Created and Sold by Warren Simmons

Warren Simmons
St. Vincent Ferrer Chapel | Interior Design by Warren Simmons
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St. Vincent Ferrer Chapel - Interior Design

Featured In Port Vincent, LA

Item details

The St. Vincent Ferrer Chapel sits on the former St. William site. St. William, which was built in 1956, was torn down in 2012, but Father Jason Palermo, pastor of St. Joseph Church in nearby French Settlement and St. Stephen the Martyr Church in Maurepas, said he was committed to building a new chapel at the site.

The chapel sits in the center of St. William Cemetery, and although the small gothic structure does not have an altar and Mass will not be celebrated there, Father Palermo said the facility will host the rite of committal.

“It was important to build a new chapel because this is where the Catholic Church in Livingston Parish has its roots,” Father Palermo said “We committed to (St. William parishioners) when (announcing the old church would be torn down) there would be a chapel there. The new 35-foot by 90-foot structure has preserved much of St. William’s past while telling the history of Port Vincent. The bricks, the two pews in the chapel and the stations of the cross are all from St. William.

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Warren Simmons
Meet the Creator
Creating fresh contemporary stained glass through adaptive restorations and new reinterpretations of classical design elements.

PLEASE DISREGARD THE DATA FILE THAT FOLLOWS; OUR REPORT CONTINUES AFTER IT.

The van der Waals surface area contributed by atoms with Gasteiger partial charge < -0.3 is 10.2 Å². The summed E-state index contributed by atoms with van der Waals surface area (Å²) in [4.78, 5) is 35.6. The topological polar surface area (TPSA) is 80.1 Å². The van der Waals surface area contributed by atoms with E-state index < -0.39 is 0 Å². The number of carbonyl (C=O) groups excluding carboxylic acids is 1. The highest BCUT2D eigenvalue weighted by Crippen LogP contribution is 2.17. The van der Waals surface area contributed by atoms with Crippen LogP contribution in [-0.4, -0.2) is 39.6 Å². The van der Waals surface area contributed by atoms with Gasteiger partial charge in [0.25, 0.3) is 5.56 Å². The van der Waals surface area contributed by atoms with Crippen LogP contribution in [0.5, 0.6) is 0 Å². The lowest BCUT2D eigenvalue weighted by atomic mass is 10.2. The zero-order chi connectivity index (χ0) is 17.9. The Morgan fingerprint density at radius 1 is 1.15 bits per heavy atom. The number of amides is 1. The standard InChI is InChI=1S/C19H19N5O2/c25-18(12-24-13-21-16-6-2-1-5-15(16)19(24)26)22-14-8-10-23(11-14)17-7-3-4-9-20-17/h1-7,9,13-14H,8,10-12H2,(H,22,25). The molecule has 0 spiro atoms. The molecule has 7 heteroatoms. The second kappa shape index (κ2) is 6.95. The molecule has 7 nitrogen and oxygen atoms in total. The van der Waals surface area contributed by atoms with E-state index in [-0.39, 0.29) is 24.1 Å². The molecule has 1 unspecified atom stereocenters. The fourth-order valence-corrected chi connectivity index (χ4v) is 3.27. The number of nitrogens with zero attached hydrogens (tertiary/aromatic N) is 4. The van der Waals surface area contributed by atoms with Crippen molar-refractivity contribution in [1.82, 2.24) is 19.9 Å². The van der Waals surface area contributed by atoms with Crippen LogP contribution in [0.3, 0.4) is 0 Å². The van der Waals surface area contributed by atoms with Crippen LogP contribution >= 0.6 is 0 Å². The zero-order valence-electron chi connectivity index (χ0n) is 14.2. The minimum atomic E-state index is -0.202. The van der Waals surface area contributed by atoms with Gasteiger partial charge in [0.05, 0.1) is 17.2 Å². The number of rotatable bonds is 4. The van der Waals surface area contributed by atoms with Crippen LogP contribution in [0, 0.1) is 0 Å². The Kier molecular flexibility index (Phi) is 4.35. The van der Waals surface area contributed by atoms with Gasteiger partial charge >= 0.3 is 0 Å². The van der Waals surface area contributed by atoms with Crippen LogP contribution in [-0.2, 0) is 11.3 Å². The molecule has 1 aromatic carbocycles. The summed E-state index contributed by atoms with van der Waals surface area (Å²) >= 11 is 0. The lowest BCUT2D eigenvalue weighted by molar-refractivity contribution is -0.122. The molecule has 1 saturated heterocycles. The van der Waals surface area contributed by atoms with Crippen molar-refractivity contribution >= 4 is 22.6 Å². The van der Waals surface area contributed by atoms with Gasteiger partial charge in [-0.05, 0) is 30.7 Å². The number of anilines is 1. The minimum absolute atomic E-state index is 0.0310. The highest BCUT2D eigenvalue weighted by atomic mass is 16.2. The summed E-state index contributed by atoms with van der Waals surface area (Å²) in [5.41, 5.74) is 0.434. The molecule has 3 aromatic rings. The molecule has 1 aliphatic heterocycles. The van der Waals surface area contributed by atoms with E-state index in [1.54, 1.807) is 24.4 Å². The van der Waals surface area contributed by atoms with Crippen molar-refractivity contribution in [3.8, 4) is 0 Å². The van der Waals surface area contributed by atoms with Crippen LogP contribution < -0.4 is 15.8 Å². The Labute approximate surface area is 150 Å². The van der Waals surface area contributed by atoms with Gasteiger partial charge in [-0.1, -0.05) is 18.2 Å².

The stained glass trade has been my primary employer over the past fifteen years. Most people who hear that assume it is a glamorous title. I do appreciate the opportunities I've had to design numerous projects and the ability to meet unique clients, and travel to places I would likely have not been otherwise. However, the truth is that it's hard work. My early studies at LSU were involved in design, graduating in 2003 bachelors in architecture. I have always had an interest in painting, and this has continued throughout the years. I try to keep a body of work going where I can curate a show annually. Yet stained glass has remained a constant source of work through the years, and I am grateful to have something which keeps me engaged in the studio life. That being said, the majority of the work can often seem more akin to the lifestyle of a carpenter. I've completed many restorations throughout the South. That can range from one or two piece repairs to full on rebuilds where a full set gets removed and fully reconditioned. Jobs like this don't allow you to claim a whole lot in terms of artisty, and I hate to take credit for the design work of others. Yet, I feel it is important to uphold the work of those before you worthy of recognition and repair. I hope to pay it forward as someday my original pieces might be cared for by the next generation as well. I do enjoy a design challenge, and seem to get unique requests from clients, In this way my glass portfolio may look somewhat ambiguous from a stylistic viewpoint. I've completed a small group of pedestal art pieces this past year which probably give a better sense of what I envision to bring in reality for future commissions. I would love the opportunity to make these ideas work in your space.